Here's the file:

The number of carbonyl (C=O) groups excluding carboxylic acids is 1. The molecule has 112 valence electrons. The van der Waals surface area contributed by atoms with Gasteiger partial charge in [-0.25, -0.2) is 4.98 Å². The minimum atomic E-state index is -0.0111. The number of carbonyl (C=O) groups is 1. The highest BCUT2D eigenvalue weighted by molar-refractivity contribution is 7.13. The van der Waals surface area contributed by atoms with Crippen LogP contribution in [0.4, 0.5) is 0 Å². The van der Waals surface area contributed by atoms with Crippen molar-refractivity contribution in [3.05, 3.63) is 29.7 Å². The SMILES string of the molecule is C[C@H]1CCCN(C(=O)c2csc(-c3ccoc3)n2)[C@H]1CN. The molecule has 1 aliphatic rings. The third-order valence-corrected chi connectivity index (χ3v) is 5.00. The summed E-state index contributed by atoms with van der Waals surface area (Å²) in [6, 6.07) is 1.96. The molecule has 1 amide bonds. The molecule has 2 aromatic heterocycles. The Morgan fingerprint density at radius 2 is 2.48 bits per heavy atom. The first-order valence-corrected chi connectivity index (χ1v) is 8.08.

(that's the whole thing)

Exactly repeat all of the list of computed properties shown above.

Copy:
The number of carbonyl (C=O) groups excluding carboxylic acids is 1. The molecule has 112 valence electrons. The van der Waals surface area contributed by atoms with Gasteiger partial charge in [-0.25, -0.2) is 4.98 Å². The minimum atomic E-state index is -0.0111. The number of carbonyl (C=O) groups is 1. The highest BCUT2D eigenvalue weighted by molar-refractivity contribution is 7.13. The van der Waals surface area contributed by atoms with Crippen LogP contribution in [0.4, 0.5) is 0 Å². The van der Waals surface area contributed by atoms with Crippen molar-refractivity contribution in [3.05, 3.63) is 29.7 Å². The SMILES string of the molecule is C[C@H]1CCCN(C(=O)c2csc(-c3ccoc3)n2)[C@H]1CN. The molecule has 1 aliphatic rings. The third-order valence-corrected chi connectivity index (χ3v) is 5.00. The summed E-state index contributed by atoms with van der Waals surface area (Å²) in [6, 6.07) is 1.96. The molecule has 1 amide bonds. The molecule has 2 aromatic heterocycles. The Morgan fingerprint density at radius 2 is 2.48 bits per heavy atom. The first-order valence-corrected chi connectivity index (χ1v) is 8.08.